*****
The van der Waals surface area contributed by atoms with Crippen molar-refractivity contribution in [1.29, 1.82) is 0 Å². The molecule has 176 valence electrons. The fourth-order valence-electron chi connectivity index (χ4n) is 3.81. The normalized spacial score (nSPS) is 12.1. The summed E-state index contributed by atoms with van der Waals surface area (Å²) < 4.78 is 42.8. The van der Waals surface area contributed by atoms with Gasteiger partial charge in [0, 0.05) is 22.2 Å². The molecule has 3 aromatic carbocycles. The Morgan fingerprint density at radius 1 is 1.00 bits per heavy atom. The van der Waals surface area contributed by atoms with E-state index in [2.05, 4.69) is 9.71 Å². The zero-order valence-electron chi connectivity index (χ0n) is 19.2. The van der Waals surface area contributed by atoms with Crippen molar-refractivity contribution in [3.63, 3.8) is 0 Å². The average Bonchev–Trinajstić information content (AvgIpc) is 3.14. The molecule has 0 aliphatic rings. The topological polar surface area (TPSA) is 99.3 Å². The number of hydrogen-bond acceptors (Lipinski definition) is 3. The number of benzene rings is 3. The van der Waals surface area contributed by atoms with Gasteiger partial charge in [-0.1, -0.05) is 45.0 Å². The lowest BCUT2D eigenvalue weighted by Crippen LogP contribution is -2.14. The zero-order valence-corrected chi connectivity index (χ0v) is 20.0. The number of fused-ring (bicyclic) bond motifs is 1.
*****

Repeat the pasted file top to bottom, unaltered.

The van der Waals surface area contributed by atoms with Crippen molar-refractivity contribution in [1.29, 1.82) is 0 Å². The molecule has 176 valence electrons. The fourth-order valence-electron chi connectivity index (χ4n) is 3.81. The normalized spacial score (nSPS) is 12.1. The summed E-state index contributed by atoms with van der Waals surface area (Å²) < 4.78 is 42.8. The van der Waals surface area contributed by atoms with Gasteiger partial charge in [0, 0.05) is 22.2 Å². The molecule has 3 aromatic carbocycles. The Morgan fingerprint density at radius 1 is 1.00 bits per heavy atom. The van der Waals surface area contributed by atoms with E-state index in [2.05, 4.69) is 9.71 Å². The zero-order valence-electron chi connectivity index (χ0n) is 19.2. The van der Waals surface area contributed by atoms with Crippen molar-refractivity contribution in [3.63, 3.8) is 0 Å². The average Bonchev–Trinajstić information content (AvgIpc) is 3.14. The molecule has 0 aliphatic rings. The topological polar surface area (TPSA) is 99.3 Å². The number of hydrogen-bond acceptors (Lipinski definition) is 3. The number of benzene rings is 3. The van der Waals surface area contributed by atoms with Gasteiger partial charge in [-0.1, -0.05) is 45.0 Å². The lowest BCUT2D eigenvalue weighted by Crippen LogP contribution is -2.14. The zero-order valence-corrected chi connectivity index (χ0v) is 20.0. The number of fused-ring (bicyclic) bond motifs is 1.